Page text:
The Impact of the Global Recession on the Singapore Economy

Added on - 18 Feb 2020

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Running Head: Global Recession and SingaporeThe Impact of the Global Recession on the Singapore Economy and the Policy ImplementsStudent NameInstitutional AffiliationCourse/NumberInstructor NameDue Date
Running Head: Global Recession and Singapore2The Impact of the Global Recession on the Singapore Economy and the Policy ImplementsIntroductionSingapore is a democratic state and is considered one of the most prosperous economiesin the world (Heritage.org, 2017). Since it gained independence in 1965, it has been ruled by thePeople’s Action Party (PAP) (only a single party). The PAP has restricted the freedom of speechand that of assembly. However, it has embraced international trade and economic liberalization.The service sector has the highest contribution to its GDP although this economy is a majorproducer of chemicals and electronics. The major factor behind the success of the economy isthat it’s legal and political environment has been stable and that it has implemented prudentmacroeconomic policy. Most of the key sectors in this economy are state owned and thegovernment’s involvement is substantial.However, despite being considered a prosperous nation, this economy is still sufferingfrom impact of the 2008-09 global recession (Todayonline.com, 2017). The recovery has notbeen an easy process; and this is the case for many other nations. According to Mason (2017),the investors’ mindset are still being shaped by the aftermaths of the global recession. In order toanswer the question effectively, we shall analyze the impact of the GFC specifically on theSingaporean economy. We shall consider all the policies the government policy makersimplemented to get this situation under control. The GFC affected the Singaporean aggregatedemand and led to a fall in the real output; the impacts shall be considered and policy actionsshall be suggested. One of the policy actions announced in 2009 was the resilience package, weshall analyze the components of this package and its impacts on the economy.Causes of GFC in SingaporeThe GFC started in the US and spread to almost every other nation in the world. It wasfast spread owing to the interrelatedness and interconnectedness of nations due to globalization.International trade is one of the major ties that raise this interrelatedness. Singapore dependsmore on its export for manufactured goods. According toBalakrishnan (2017), the beginning ofGFC in Singapore was after the US and Europe’s consumer demand for manufactured goodsstarted falling; its export sector was greatly hammered. Gow (2008) pointed out that the US andEurope were already falling into a recession or rather on it and this is explaining the reason fortheir reduced demand for exports. He also noted that the only economy that was expected to have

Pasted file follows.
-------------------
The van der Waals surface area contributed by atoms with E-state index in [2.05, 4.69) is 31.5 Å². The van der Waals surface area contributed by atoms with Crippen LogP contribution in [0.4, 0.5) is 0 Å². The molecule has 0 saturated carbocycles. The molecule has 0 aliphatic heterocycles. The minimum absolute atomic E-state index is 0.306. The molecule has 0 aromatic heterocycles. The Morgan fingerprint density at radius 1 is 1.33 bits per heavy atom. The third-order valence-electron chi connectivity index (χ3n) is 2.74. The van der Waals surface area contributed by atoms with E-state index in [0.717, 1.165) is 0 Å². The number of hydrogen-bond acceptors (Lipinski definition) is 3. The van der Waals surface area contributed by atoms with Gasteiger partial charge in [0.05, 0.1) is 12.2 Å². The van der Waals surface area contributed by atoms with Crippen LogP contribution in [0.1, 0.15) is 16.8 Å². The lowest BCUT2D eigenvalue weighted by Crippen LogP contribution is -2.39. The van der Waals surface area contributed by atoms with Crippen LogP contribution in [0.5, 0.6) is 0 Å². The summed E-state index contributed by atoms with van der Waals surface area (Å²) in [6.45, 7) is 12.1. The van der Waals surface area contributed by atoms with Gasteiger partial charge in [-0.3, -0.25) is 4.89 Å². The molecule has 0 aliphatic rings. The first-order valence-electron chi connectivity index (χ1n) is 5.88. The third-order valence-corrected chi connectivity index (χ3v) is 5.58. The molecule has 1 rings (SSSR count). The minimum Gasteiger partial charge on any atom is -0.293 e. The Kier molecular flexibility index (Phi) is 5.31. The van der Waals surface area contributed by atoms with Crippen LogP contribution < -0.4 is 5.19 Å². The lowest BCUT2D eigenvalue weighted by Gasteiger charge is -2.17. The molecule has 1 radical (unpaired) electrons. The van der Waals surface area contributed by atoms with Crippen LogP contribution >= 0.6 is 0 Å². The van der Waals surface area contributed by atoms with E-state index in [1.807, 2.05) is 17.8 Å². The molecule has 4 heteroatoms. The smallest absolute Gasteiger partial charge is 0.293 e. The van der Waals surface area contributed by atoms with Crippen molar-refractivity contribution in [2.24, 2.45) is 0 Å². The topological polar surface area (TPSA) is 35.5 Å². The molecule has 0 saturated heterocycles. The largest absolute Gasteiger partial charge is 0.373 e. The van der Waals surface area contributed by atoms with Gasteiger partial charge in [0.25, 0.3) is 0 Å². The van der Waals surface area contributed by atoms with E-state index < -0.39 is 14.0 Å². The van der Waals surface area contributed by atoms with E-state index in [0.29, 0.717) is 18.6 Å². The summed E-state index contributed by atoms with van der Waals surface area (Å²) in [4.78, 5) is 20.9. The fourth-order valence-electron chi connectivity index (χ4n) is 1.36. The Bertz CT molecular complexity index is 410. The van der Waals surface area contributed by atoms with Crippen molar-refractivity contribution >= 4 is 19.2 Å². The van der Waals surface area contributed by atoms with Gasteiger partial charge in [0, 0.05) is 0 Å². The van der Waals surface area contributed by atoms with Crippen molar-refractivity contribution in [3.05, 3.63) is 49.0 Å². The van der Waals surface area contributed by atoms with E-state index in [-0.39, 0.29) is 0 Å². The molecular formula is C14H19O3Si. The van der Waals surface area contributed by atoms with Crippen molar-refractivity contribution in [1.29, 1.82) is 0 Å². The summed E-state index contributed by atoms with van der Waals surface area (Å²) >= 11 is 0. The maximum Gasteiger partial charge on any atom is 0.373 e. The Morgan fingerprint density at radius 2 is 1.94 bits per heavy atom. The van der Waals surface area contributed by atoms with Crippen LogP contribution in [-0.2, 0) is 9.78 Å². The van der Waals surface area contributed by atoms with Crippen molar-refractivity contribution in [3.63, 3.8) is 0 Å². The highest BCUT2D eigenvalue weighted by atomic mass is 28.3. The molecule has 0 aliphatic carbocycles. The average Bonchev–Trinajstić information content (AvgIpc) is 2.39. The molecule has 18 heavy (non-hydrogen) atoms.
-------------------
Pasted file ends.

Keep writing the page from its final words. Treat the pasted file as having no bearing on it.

Running Head: Global Recession and Singapore3some continued growth was China because it had already put in place some regulatory measuresand monetary policies.When the impacts of the GFC were spread to Asia, Singapore was the first economy to behit by the global economic slowdown owing to it’s over dependency on export to the developedeconomies (Loong, 2008). During that period, India and China were experiencing rampantgrowth and Asia was not expected to be hit much by the GFC; however, Singapore’s trade wasmuch tied to the West economies that were experiencing slowing growth. The year 2009 wasprojected to be a difficult year for many economies. Min (2016) pointed out that this was themost difficult period for this economy.The GFC Impact on the Singaporean EconomyIn the 3rdquarter of 2008, the manufacturing sector in Singapore shrunk by 11.5% owingto the slump in pharmaceuticals. The GFC did not have a significant impact on the service andconstruction sector as there was a steady growth. Prime Minister Loong noted that the financialmarkets were gripped by fear and panic that would take long to subsidize. During the GFC, theSingapore’s unemployment rate rose to a high level, this is irrespective of over 200,000 jobcreated in 2006-2007. The following graph shows the changes in unemployment rate in 2008-09.Fig: Singapore’s unemployment rateSource: Tradingeconomics.com (2017)The over 200,000 jobs created in Singapore in 2006-07 had led to the unemploymentlevel falling to a low level of approximately 1.7% as can be observed above; this was on the 3rd
Running Head: Global Recession and Singapore4quarter of 2007. However this was not sustained as the rate started rising again on the 4thquarterof the same year. The highest unemployment rate was reached in 2009 of approximately 3.8%.Through policy measures and regulations, the unemployment rate was lowered to approximately2.2% in 2010 and has been maintained at an average rate of 2% since then.Fig: Inflation rate in SingaporeSource: Tradingeconomics.com (2017)The inflation rate during the global recession was too low indicating that there was insufficientdemand. The economy thus had to be stimulated by using expansionary policies.Fig: GDP growth rate in SingaporeSource: Tradingeconomics.com (2017)
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